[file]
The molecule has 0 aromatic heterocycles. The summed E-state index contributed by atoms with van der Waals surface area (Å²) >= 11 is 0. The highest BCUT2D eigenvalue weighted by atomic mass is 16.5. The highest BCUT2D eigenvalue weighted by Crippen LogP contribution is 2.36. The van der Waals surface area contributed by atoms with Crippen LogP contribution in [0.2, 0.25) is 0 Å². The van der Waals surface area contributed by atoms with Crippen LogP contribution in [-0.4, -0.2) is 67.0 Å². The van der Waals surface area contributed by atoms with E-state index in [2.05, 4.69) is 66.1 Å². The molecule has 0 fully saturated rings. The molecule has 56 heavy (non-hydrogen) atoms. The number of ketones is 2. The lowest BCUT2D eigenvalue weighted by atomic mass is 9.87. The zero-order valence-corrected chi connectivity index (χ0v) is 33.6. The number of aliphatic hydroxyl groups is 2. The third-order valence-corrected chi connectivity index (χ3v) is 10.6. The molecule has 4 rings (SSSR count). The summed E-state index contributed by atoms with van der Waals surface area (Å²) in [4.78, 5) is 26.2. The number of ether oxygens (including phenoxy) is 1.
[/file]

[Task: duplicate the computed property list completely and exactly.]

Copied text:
The molecule has 0 aromatic heterocycles. The summed E-state index contributed by atoms with van der Waals surface area (Å²) >= 11 is 0. The highest BCUT2D eigenvalue weighted by atomic mass is 16.5. The highest BCUT2D eigenvalue weighted by Crippen LogP contribution is 2.36. The van der Waals surface area contributed by atoms with Crippen LogP contribution in [0.2, 0.25) is 0 Å². The van der Waals surface area contributed by atoms with Crippen LogP contribution in [-0.4, -0.2) is 67.0 Å². The van der Waals surface area contributed by atoms with E-state index in [2.05, 4.69) is 66.1 Å². The molecule has 0 fully saturated rings. The molecule has 56 heavy (non-hydrogen) atoms. The number of ketones is 2. The lowest BCUT2D eigenvalue weighted by atomic mass is 9.87. The zero-order valence-corrected chi connectivity index (χ0v) is 33.6. The number of aliphatic hydroxyl groups is 2. The third-order valence-corrected chi connectivity index (χ3v) is 10.6. The molecule has 4 rings (SSSR count). The summed E-state index contributed by atoms with van der Waals surface area (Å²) in [4.78, 5) is 26.2. The number of ether oxygens (including phenoxy) is 1.